I suppose I’d say there are two dimensions of racism identified here – attitudes towards people of other races, which may or may not be correctly identified by the IAT (and as a former psychologist myself, I’m sceptical!) and racial socio-economic privilege, which clearly is not measured by the IAT. They might even be separable as different levels of consciousness about race. Clearly there IS a racist attitude involved in accepting a world system that relies on the subjugation of the peoples of the global south, however deeply buried in a person’s subconscious that might be.

Musab
Aug 18, 2010 10:43

I completely agree with Mik, above, regarding the two dimensions to racism.

Sam, I understand where you’re coming from, but I think you misunderstood my position. You get this problem as soon as you look at any structural problem — it’s pretty similar with class, for example, in the sense that even if someone from a privileged class background is not actually discriminatory or classist in their everyday attitudes, they can nevertheless benefit from structural class inequality.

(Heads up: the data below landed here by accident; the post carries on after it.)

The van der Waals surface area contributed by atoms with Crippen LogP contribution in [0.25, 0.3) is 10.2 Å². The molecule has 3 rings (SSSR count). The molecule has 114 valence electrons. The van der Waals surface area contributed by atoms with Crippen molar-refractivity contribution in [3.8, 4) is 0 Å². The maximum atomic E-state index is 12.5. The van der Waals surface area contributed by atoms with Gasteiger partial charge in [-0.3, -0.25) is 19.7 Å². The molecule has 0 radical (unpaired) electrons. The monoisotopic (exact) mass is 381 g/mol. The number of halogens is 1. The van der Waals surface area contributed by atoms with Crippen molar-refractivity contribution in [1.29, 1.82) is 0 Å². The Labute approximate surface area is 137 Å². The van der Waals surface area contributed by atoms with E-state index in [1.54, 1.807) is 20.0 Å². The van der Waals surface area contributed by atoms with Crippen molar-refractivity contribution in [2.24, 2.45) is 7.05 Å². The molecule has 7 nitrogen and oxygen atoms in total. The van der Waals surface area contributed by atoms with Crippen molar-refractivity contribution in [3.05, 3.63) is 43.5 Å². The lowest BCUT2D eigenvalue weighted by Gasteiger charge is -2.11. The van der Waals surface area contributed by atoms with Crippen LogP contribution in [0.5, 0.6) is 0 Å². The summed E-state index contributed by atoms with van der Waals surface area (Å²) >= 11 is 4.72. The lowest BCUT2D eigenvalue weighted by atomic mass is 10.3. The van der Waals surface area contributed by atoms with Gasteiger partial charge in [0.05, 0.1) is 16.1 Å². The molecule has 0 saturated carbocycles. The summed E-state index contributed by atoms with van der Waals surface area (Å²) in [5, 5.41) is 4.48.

So it does matter if the individual changes their views, and it is better for someone not to have racist attitudes, of course, but — crucially — this does not in itself have much effect (if any) on structural racism. As with Mik’s examples above, a white slaveowner might have decided that all human beings were equal (and plenty of them professed to believe this). But how seriously would we take this expression while they continued to own slaves?

The key issue I had with the article was the neglecting of structural racism in favour of simply examining personal attitudes to race: I concentrated on the former in my comment in response to its absence from the article. (Not that it’s Corin’s fault of course, this is one of those huge topics that you can’t deal with in a column to everyone’s satisfaction!)

Sam
Aug 18, 2010 14:59